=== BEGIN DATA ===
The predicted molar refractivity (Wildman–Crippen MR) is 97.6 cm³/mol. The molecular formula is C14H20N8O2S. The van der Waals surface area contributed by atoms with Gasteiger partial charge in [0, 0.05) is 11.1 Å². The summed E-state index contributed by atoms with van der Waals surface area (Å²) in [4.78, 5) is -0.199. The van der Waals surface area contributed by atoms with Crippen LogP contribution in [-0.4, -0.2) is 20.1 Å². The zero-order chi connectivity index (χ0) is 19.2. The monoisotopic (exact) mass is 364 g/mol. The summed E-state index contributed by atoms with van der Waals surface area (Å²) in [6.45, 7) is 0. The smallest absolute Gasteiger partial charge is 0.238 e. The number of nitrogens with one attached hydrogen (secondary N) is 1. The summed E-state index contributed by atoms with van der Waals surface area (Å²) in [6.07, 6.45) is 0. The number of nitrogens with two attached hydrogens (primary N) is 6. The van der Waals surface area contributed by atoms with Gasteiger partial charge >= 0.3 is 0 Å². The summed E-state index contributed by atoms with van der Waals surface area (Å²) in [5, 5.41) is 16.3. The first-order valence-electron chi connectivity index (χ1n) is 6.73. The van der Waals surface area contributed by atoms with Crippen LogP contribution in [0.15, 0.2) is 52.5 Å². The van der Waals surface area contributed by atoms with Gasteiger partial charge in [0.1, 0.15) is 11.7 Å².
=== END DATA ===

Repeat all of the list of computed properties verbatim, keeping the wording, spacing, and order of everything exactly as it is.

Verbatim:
The predicted molar refractivity (Wildman–Crippen MR) is 97.6 cm³/mol. The molecular formula is C14H20N8O2S. The van der Waals surface area contributed by atoms with Gasteiger partial charge in [0, 0.05) is 11.1 Å². The summed E-state index contributed by atoms with van der Waals surface area (Å²) in [4.78, 5) is -0.199. The van der Waals surface area contributed by atoms with Crippen LogP contribution in [-0.4, -0.2) is 20.1 Å². The zero-order chi connectivity index (χ0) is 19.2. The monoisotopic (exact) mass is 364 g/mol. The summed E-state index contributed by atoms with van der Waals surface area (Å²) in [6.45, 7) is 0. The smallest absolute Gasteiger partial charge is 0.238 e. The number of nitrogens with one attached hydrogen (secondary N) is 1. The summed E-state index contributed by atoms with van der Waals surface area (Å²) in [6.07, 6.45) is 0. The number of nitrogens with two attached hydrogens (primary N) is 6. The van der Waals surface area contributed by atoms with Gasteiger partial charge >= 0.3 is 0 Å². The summed E-state index contributed by atoms with van der Waals surface area (Å²) in [5, 5.41) is 16.3. The first-order valence-electron chi connectivity index (χ1n) is 6.73. The van der Waals surface area contributed by atoms with Crippen LogP contribution in [0.15, 0.2) is 52.5 Å². The van der Waals surface area contributed by atoms with Gasteiger partial charge in [0.1, 0.15) is 11.7 Å².